4. I then decided that I would like to convince my audience of the reality of this man by means of apparently legitimate news digest short concerning his career.

Many of the performers from Orson Welles' Mercury Theatre group made their screen debuts in the film, among them Joseph Cotten Kane's oldest and best friend, and his newspaper's drama criticDorothy Comingore Kane's second wifeRuth Warrick Kane's first wifeRay Collins Kane's political opponentAgnes Moorehead Kane's motherEverett Sloane Kane's devoted and loyal employee and business managerErskine Sanford the newspaper's editor-in-chiefPaul Stewart Kane's butlerGeorge Couloris Kane's legal guardian and bank managerand William Alland the chief investigative reporter.

More importantly, the innovative, bold film is an acknowledged milestone in the development of cinematic technique, although it 'shared' some of its techniques from Hitchcock's Rebecca and other earlier films. It uses film as an art form to energetically communicate and display a non-static view of life. Its components brought together the following aspects: Kane's operatic performance; also the famous 'breakfast' montage scene illustrating the disintegration of Kane's marriage in a brief time long, uninterrupted shots or lengthy takes of sequences Its complex and pessimistic theme of a spiritually-failed man is told from several, unreliable perspectives and points-of-view also metaphorically communicated by the jigsaw puzzle by several different characters the associates and friends of the deceased - providing a sometimes contradictory, non-sequential, and enigmatic portrait.

The film tells the thought-provoking, tragic epic story of a 'rags-to-riches' child who inherited a fortune, was taken away from his humble surroundings and his father and mother, was raised by a banker, and became a fabulously wealthy, arrogant, and energetic newspaperman.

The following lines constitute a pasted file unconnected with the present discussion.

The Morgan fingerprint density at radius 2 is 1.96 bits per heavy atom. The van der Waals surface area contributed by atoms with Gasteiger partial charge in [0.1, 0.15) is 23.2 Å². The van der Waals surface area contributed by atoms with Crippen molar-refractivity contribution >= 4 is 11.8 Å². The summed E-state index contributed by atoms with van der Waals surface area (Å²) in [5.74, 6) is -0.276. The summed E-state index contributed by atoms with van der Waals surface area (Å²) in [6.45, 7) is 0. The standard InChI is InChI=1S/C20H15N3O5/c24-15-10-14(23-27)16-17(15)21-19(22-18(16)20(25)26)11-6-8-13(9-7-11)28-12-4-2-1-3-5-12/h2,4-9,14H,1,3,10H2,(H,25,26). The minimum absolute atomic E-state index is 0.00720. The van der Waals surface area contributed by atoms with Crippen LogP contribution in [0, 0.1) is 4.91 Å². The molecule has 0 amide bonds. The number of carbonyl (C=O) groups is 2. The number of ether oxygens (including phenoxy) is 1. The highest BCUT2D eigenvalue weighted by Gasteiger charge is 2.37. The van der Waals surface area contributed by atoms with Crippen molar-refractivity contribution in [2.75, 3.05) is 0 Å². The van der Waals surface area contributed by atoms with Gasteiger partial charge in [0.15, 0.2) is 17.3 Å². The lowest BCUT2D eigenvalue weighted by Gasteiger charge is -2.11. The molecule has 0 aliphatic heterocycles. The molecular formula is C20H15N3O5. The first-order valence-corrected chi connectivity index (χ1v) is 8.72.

He made his reputation as the generous, idealistic champion of the underprivileged, and set his egotistical mind on a political career, until those political dreams were shattered after the revelation of an ill-advised 'love-nest' affair with a singer.

Kane's life was corrupted and ultimately self-destructed by a lust to fulfill the American dream of success, fame, wealth, power and immortality. After two failed marriages and a transformation into a morose, grotesque, and a summary of citizen kane by orson welles monster, his final days were spent alone, morose, and unhappy before his death in a reclusive refuge of his own making - an ominous castle filled with innumerable possessions to compensate a summary of citizen kane by orson welles his life's emptiness.

The discovery and revelation of the mystery of the life of the multi-millionaire publishing tycoon is determined through a reporter's search for the meaning of his single, cryptic dying word: However, no-one was present to hear him utter the elusive last word.

The reporter looks for clues to the word's identity by researching the newspaper publisher's life, through interviews with several of Kane's former friends and colleagues.

Was it a favorite pet or nickname of a lost love? Or the name of a racehorse?

  • However, the title character Charles Foster Kane is mostly a composite of any number of powerful, colorful, and influential American individualists and financial barons in the early 20th century e;